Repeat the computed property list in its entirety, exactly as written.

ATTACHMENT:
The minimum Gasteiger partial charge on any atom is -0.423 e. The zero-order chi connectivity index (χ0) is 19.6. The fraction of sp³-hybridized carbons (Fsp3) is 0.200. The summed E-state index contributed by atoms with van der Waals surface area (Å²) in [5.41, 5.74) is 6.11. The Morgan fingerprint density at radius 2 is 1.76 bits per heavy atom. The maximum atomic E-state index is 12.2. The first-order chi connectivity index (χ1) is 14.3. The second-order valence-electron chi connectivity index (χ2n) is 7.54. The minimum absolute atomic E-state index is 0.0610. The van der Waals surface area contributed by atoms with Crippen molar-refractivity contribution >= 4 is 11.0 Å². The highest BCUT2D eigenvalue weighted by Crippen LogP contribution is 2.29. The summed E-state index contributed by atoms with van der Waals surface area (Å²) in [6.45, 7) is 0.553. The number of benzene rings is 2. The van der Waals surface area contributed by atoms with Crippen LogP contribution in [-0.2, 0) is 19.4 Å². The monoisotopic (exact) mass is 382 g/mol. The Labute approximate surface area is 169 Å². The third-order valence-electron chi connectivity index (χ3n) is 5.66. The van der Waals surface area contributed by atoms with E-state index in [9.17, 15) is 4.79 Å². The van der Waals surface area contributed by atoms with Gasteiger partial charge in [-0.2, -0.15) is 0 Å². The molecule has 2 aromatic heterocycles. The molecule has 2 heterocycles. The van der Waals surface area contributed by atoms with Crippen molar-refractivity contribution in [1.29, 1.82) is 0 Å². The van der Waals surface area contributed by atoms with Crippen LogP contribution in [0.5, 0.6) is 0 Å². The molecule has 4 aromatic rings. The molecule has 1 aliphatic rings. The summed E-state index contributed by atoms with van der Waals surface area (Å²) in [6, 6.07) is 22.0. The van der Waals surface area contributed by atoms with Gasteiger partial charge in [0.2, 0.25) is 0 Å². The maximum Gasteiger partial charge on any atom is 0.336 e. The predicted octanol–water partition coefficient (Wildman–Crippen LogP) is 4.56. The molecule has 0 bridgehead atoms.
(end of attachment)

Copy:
The minimum Gasteiger partial charge on any atom is -0.423 e. The zero-order chi connectivity index (χ0) is 19.6. The fraction of sp³-hybridized carbons (Fsp3) is 0.200. The summed E-state index contributed by atoms with van der Waals surface area (Å²) in [5.41, 5.74) is 6.11. The Morgan fingerprint density at radius 2 is 1.76 bits per heavy atom. The maximum atomic E-state index is 12.2. The first-order chi connectivity index (χ1) is 14.3. The second-order valence-electron chi connectivity index (χ2n) is 7.54. The minimum absolute atomic E-state index is 0.0610. The van der Waals surface area contributed by atoms with Crippen molar-refractivity contribution >= 4 is 11.0 Å². The highest BCUT2D eigenvalue weighted by Crippen LogP contribution is 2.29. The summed E-state index contributed by atoms with van der Waals surface area (Å²) in [6.45, 7) is 0.553. The number of benzene rings is 2. The van der Waals surface area contributed by atoms with Crippen LogP contribution in [-0.2, 0) is 19.4 Å². The monoisotopic (exact) mass is 382 g/mol. The Labute approximate surface area is 169 Å². The third-order valence-electron chi connectivity index (χ3n) is 5.66. The van der Waals surface area contributed by atoms with E-state index in [9.17, 15) is 4.79 Å². The van der Waals surface area contributed by atoms with Gasteiger partial charge in [-0.2, -0.15) is 0 Å². The molecule has 2 aromatic heterocycles. The molecule has 2 heterocycles. The van der Waals surface area contributed by atoms with Crippen molar-refractivity contribution in [1.29, 1.82) is 0 Å². The van der Waals surface area contributed by atoms with Crippen LogP contribution in [0.5, 0.6) is 0 Å². The molecule has 4 aromatic rings. The molecule has 1 aliphatic rings. The summed E-state index contributed by atoms with van der Waals surface area (Å²) in [6, 6.07) is 22.0. The van der Waals surface area contributed by atoms with Gasteiger partial charge in [0.2, 0.25) is 0 Å². The maximum Gasteiger partial charge on any atom is 0.336 e. The predicted octanol–water partition coefficient (Wildman–Crippen LogP) is 4.56. The molecule has 0 bridgehead atoms.